Bareos (Backup Archiving Recovery Open
Sourced) is a cross-network, open-source
backup solution that preserves, archives and recovers data from all major
operating systems. The Bareos project started 2010 as a Bacula fork and is now
being developed under the AGPLv3 license.
The client/server-based backup solution is actually a set of computer programs
(Figure 1) that communicate over the network: the Bareos Director (BD), one or
more Storage Dæmons (SD) and the File Dæmons (FD). Due to this modular
design, Bareos is scalable—from single computer systems (where all
components run on one machine) to large infrastructures with hundreds of
computers (even in different geographies).
Figure 1. A Typical Bareos Setup: Director (with Database), File Dæmon(s),
Storage Dæmon(s) and Backup Media
The director is the central control unit for all other dæmons. It manages the
database (catalog), the connected clients, the file sets (they define which
data Bareos should back up), the configuration of optional plugins, before and
after jobs (programs to be executed before or after a backup job), the storage
and media pool, schedules and the backup jobs. Bareos Director runs as a
The catalog maintains a record of all backup jobs, saved files and volumes
used. Current Bareos versions support PostgreSQL, MySQL and SQLite, with
PostgreSQL being the preferred database back end.
The File Dæmon (FD) must be installed on every client machine. It is
responsible for the backup as well as the restore process. The FD receives the
director’s instructions, executes them and transmits the data to the Bareos
Storage Dæmon. Bareos offers pre-packed file dæmons for many popular
operating systems, such as Linux, FreeBSD, AIX, HP-UX, Solaris, Windows and macOS.
Like the director, the FD runs as a dæmon in the background.
The Storage Dæmon (SD) receives data from one or more File Dæmons (at the
director’s request). It stores the data (together with the file attributes) on
the configured backup medium. Bareos supports various types of backup media, as
shown in Figure 1, including disks, tape drives and even cloud storage
solutions. During the restore process, the SD is responsible for sending the
correct data back to the FD(s). The Storage Dæmon runs as a dæmon on the
machine handling the backup device(s).
A backup job defines what to back up (
FileSet directive for the client), when
to back up (schedule) and where to back up (for example, on a disk, tape, etc.).
Bareos is quite flexible, and you can mix different directives. So you can have
different job definitions (resources), backing up different machines, but using
the same schedule, the same
FileSet and even the same backup medium.
The schedule describes what kind of backup (full, incremental or differential)
runs on different days of the week or month. If more than one backup job relies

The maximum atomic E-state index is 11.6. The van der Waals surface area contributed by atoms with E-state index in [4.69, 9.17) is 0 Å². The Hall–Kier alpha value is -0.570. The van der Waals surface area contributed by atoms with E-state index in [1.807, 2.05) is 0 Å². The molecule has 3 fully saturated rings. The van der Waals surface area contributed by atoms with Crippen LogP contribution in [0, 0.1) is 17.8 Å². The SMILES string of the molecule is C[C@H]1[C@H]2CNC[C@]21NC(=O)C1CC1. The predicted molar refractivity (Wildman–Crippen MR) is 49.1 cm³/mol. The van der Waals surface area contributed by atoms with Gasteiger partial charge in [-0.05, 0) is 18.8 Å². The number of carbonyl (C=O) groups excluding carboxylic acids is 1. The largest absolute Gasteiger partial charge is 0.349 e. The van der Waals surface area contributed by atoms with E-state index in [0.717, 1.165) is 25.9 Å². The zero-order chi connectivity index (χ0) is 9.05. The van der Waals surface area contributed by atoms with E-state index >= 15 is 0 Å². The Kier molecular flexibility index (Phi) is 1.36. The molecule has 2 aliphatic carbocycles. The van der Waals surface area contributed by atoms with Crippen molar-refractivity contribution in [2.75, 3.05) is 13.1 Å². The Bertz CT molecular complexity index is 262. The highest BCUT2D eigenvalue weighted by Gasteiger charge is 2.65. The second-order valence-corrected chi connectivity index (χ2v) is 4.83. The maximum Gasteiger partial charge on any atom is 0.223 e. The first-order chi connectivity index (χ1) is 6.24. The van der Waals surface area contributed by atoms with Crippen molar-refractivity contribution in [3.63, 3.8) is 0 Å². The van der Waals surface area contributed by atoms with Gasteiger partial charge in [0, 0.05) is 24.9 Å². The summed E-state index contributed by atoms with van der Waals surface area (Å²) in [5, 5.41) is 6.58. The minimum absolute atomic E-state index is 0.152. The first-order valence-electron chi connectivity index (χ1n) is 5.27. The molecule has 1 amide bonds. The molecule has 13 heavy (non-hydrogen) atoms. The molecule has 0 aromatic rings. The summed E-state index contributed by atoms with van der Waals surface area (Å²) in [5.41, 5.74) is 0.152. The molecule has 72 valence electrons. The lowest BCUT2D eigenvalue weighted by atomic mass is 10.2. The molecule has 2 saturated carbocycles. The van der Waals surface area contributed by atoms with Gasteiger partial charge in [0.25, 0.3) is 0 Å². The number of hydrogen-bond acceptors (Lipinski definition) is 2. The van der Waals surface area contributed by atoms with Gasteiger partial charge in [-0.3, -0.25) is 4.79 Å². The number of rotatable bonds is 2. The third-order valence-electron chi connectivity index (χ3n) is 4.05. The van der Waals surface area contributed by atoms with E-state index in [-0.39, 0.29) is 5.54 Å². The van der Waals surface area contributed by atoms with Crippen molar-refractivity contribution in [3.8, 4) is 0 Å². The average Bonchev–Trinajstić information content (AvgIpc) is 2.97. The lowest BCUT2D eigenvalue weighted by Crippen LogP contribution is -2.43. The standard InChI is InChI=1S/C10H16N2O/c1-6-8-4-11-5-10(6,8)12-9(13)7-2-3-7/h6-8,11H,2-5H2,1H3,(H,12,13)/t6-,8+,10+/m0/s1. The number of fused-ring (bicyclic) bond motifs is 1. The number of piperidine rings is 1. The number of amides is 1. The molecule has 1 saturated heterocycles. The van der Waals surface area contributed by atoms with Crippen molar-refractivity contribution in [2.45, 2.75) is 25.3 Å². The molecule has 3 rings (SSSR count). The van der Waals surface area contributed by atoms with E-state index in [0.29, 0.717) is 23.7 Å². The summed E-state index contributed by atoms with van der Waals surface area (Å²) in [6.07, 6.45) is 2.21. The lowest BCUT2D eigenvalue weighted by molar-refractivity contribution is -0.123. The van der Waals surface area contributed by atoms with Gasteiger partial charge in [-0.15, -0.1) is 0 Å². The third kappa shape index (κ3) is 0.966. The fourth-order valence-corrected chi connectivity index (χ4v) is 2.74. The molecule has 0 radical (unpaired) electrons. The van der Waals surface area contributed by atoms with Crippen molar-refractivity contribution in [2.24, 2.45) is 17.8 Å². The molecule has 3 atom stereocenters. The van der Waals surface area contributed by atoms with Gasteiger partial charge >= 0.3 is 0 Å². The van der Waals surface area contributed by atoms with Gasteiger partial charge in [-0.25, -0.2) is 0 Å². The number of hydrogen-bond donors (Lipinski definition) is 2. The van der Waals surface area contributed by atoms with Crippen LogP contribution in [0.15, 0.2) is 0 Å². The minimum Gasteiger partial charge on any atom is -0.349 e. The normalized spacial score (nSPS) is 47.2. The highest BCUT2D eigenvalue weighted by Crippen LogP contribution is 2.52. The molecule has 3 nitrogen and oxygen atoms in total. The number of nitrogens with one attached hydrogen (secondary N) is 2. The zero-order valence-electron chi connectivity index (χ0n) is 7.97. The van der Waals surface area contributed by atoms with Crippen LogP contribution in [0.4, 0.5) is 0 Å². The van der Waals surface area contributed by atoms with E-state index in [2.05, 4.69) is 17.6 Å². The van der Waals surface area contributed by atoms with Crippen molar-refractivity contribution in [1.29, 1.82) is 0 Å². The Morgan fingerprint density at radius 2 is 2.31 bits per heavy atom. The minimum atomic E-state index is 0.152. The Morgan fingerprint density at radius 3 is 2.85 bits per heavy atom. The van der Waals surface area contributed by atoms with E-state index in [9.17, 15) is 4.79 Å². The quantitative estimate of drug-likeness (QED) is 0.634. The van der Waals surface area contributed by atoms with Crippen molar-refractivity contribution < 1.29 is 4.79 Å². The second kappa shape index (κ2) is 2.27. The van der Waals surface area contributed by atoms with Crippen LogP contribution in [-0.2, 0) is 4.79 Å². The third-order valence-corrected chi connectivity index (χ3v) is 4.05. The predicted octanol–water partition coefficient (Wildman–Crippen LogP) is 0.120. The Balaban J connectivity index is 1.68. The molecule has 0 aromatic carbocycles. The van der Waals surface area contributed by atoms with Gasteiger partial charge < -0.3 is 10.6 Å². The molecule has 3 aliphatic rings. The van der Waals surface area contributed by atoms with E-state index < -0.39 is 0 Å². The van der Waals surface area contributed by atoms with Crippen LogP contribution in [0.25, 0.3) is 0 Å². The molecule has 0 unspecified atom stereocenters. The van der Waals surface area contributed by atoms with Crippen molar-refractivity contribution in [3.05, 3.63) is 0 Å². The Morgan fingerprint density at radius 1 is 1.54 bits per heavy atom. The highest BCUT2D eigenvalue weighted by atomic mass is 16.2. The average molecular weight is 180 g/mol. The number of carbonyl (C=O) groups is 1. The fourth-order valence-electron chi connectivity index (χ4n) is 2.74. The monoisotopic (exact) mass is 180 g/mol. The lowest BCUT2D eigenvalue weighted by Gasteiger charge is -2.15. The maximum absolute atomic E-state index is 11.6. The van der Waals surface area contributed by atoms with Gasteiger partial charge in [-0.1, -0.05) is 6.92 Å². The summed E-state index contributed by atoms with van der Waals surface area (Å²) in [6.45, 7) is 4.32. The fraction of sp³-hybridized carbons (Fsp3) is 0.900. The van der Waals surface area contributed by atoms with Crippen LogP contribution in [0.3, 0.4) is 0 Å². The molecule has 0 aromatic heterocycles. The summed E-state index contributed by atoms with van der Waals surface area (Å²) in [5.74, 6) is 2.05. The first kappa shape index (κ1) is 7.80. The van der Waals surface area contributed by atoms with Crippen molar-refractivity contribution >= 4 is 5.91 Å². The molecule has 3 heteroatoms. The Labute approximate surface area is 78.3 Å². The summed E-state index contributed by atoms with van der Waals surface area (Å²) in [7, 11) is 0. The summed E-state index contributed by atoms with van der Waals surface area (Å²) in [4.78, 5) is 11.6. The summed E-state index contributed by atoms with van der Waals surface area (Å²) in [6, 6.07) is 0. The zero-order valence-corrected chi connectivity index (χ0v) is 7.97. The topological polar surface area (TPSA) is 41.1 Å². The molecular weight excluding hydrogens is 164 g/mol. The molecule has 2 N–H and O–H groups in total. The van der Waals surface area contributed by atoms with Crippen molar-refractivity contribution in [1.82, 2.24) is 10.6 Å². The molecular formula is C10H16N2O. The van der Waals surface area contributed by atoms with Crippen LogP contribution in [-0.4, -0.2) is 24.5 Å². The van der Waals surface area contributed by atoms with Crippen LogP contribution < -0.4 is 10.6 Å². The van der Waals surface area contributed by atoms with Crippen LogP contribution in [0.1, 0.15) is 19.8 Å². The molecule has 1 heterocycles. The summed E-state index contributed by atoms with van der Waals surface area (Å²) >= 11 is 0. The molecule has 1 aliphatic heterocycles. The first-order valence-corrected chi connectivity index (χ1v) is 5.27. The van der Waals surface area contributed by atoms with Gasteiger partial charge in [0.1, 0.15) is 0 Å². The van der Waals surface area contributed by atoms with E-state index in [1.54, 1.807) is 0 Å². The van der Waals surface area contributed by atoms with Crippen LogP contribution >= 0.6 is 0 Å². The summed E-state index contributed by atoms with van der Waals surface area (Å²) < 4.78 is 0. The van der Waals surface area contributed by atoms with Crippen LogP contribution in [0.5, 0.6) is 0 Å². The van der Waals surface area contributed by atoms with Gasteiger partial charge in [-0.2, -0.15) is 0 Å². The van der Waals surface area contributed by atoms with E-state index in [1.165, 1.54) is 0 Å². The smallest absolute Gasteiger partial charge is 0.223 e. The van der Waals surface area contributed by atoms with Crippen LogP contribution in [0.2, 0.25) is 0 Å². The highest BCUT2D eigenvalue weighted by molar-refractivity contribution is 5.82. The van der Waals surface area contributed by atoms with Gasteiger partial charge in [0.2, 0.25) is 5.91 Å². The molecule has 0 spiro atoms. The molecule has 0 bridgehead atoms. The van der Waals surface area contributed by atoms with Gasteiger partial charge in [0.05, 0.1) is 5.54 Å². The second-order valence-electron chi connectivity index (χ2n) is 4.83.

on the same schedule, it’s possible to set the job priority and tell
Bareos which job is supposed to run first. Additionally, there are restore,
verify and admin jobs.
bconsole and WebUI
The Bareos configuration is stored in text files. In order to communicate with
the director, administrators (and other authorized users) can use the
command-line tool Bareos Console (
bconsole). The shell interface allows you to
query Bareos’ state, determine the status of a particular job, examine the
contents of the database and run jobs manually.
You can run
bconsole basically anywhere on your network—it doesn’t have to
be the BD machine. Since Bareos Console is a shell interface, it also works via
The Bareos WebUI (Figure 2) has been part of the backup solution since version
15.2.0. The multilingual web interface can access multiple directors and
catalogs. Its main purpose is to monitor the backup software, but it’s also
possible to start, cancel or rerun jobs. You can use the WebUI to restore
files (even to a different client) and browse through a file tree of backup
Figure 2. The Bareos WebUI allows users to monitor the backup solution as well
as restore their data.
Bareos values security and safety and supports transport encryption as well as
data encryption. The software uses TLS (Transport Layer Security) for all
network connections. On top of that, it’s possible to encrypt and sign the data
on the File Dæmon before the backup is sent to the Storage Dæmon.
Encryption and signing are implemented using RSA private keys coupled with
self-signed X.509 certificates (PKI, Public Key Infrastructure).
You can extend Bareos’ functionality by adding plugins to the director, FD and
SD. For example, there are LDAP plugins, plugins to back up and restore various
database back ends (PGSQL, MySQL, MSSQL), extensions for GlusterFS and Ceph
filesystem, and a VMware plugin for agentless backups of virtual machines
running on VMware vSphere. The bpipe plugin is a generic pipe program that
simply transmits the data from a specified program to Bareos and back.
Documentation and Support
For more information on Bareos, please have a look at the official
documentation. There are also two
mailing lists: bareos-users
(for users, for help
from the community) and bareos-devel
(for developers, for discussions on how to modify
the Bareos code). The source code is available in the Bareos GitHub repository.
The Bareos download
servers offer packages for all major operating systems
(stable Bareos version only). Subscription customers can get access to
repositories with maintenance and bug-fix releases. The company Bareos GmbH
Co. KG (located in Cologne, Germany) also offers professional support.
—Heike Jurzik and Maik Aussendorf
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